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Krishna Hachhethu’s ‘Nation-Building and Federalism in Nepal: Contentions on Framework’ gives a blow-by-blow account of how federalism came about in Nepal, starting with the idea of ethnic federalism during the first constituent assembly.

While going through Krishna Hachhethu’s new book ‘Nation-Building and Federalism in Nepal: Contentions on Framework’, I kept thinking how this was just about the perfect time to get a new perspective on unfolding global, regional and local events. I think the book helped me do that.

At the global level, the war between Hamas and Israeli forces has all to do with questions of assimilation or accommodation, as well as cultural, religious and territorial issues. In the regional context, Narendra Modi in India has reduced the status of Jammu and Kashmir to that of union territories. In Nepal, the controversial naming of ‘Koshi’ province has ignited the agitation by Limbu and Kirati, the predominant indigenous community in the region, thereby hinting at the faulty territorial federalism practised in Nepal.

This book covers events from 2006 to 2015, providing a detailed account of the emergence of federalism in Nepal, starting with the idea of ethnic federalism during the period of the first constituent assembly to the enactment of territorial federalism during the promulgation of the constitution by the second constitution assembly. Alongside federalism, the book explores themes of secularism and inclusive democracy. It explains the transition of Nepal from a monarchical, Hindu, and monolithic state to a republican, secular, and federal state.

Similarly, this book discusses how UCPN (Maoist), the main advocates of the republican, secular and federal state, slowly transformed into a conservative status quo-ist party as they sought repeated entry into the government.

What adds flavour to this book is that it is not just a collection of information and events. The writer, a Newa professor of political science with international and national experiences, also had the privilege of being a member of the High-Level State Restructuring Recommendation Commission. This body was part of the constitution-making process through the constituent assembly. He delves into how the shifting positions of political parties on contentious issues have often derailed Nepal’s democratisation process. He cites examples from the Maoist Party and the Madhesi Jana Adhikar Forum, both instrumental in the formation of Nepal as a federal state.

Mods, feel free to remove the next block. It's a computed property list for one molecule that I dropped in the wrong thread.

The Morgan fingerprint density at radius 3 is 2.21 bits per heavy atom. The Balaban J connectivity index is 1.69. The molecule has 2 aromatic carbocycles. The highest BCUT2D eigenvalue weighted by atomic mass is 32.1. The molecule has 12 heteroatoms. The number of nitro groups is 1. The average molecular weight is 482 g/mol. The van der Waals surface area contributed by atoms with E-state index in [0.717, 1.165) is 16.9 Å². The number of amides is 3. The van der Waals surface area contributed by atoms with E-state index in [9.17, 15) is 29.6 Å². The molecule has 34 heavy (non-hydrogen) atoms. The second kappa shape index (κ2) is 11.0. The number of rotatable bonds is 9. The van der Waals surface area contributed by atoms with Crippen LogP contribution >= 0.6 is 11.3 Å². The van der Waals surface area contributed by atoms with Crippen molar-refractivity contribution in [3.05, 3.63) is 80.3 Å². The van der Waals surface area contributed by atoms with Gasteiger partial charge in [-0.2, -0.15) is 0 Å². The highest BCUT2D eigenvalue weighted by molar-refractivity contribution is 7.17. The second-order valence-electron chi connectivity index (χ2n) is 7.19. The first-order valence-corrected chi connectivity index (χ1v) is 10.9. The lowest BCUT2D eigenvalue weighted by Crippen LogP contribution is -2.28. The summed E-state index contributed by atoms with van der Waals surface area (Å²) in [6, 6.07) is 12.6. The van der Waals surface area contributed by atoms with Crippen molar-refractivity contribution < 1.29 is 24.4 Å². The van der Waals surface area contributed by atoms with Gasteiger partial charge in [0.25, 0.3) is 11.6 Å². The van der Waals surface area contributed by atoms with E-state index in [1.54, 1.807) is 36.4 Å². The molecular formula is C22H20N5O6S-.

The book explains the push and pull, concession and confrontation, commonalities and contradictions, assimilation and accommodation within and among the Nepali political parties, as well as how external factors affect them.

It is also worth reading for a new theoretical framework the author proposes for Nepal: the concept of identity-based federalism that is neither purely ethnic federalism nor territorial federalism. Similarly, on nation-building, he advocates the concept of ‘state-nation’, a relatively new term, instead of the old ‘nation-state’.

Lastly, the big question mark printed on the book’s cover speaks volumes about the possibilities and challenges the new Nepal faces. There is a possibility of reverting back to the old Nepal with its monarchical, Hindu and unitary characters. There are thus growing challenges for Nepal to become a truly progressive republican, secular and federal state.

Questions are also directed at the parties, organisations and communities, as to whether they want to move backwards or forward in this important phase of Nepali history. The book ends with a pithy saying: the cycle of change suggests that today’s contention leads to tomorrow’s conflict, and then, the day after tomorrow, entirely new horizons may open up.

And let us not forget the opening of the book with Nepal’s new national anthem: “We are a garland of hundreds of flowers…. multiple ethnicities, languages, religions and cultures… ours is a progressive nation…”

However, for the benefit of general readers, the book would have been more informative had Hachhethu gone into the definitions and differences between ‘nation’ and ‘state’ before embarking upon differences between ‘nation-state’ and ‘state-nation’ and his preference for state-nation. Similarly, when mentioning nationalism, he could have delved more into cultural nationalism based on Hinduism, which is now invading the minds of mainstream political parties and affecting the general masses, challenging the very concept of inclusive democracy, secularism and identity-based federalism.

Similarly, the book fails to mention how political parties’ apathy to the failing economic condition, hesitation to restructure bureaucracy and judiciary as well as to bolster the republic and federalism has led to the de-politicisation of the nation, creating new grounds for populism and conservative forces. Fed up with rising prices, growing unemployment and instability, people are questioning the very spirit of federalism, particularly on the question of the affordability of provincial states. They are in a mood to revert to a monolithic state in the name of Hinduism and monarchy, hoping this will give stability to the country.

Interestingly, new alternative parties are coming up to challenge old mainstream parties that seem solely concerned with the number game to stay in power. They are asking questions, but they are not clear about what they want exactly. In this context, Hachhethu’s book will be useful to this new generation of politicians who need to know the history of present-day Nepal to realise the importance of the new republican, secular, federal and inclusive order.

Nation-Building and Federalism in Nepal: Contentions on Framework

Author: Krishna Hachhethu

Year: 2023

Publisher: ‎OUP Oxford

Yami is a vice chair of Socialist Party of Nepal and former minister.

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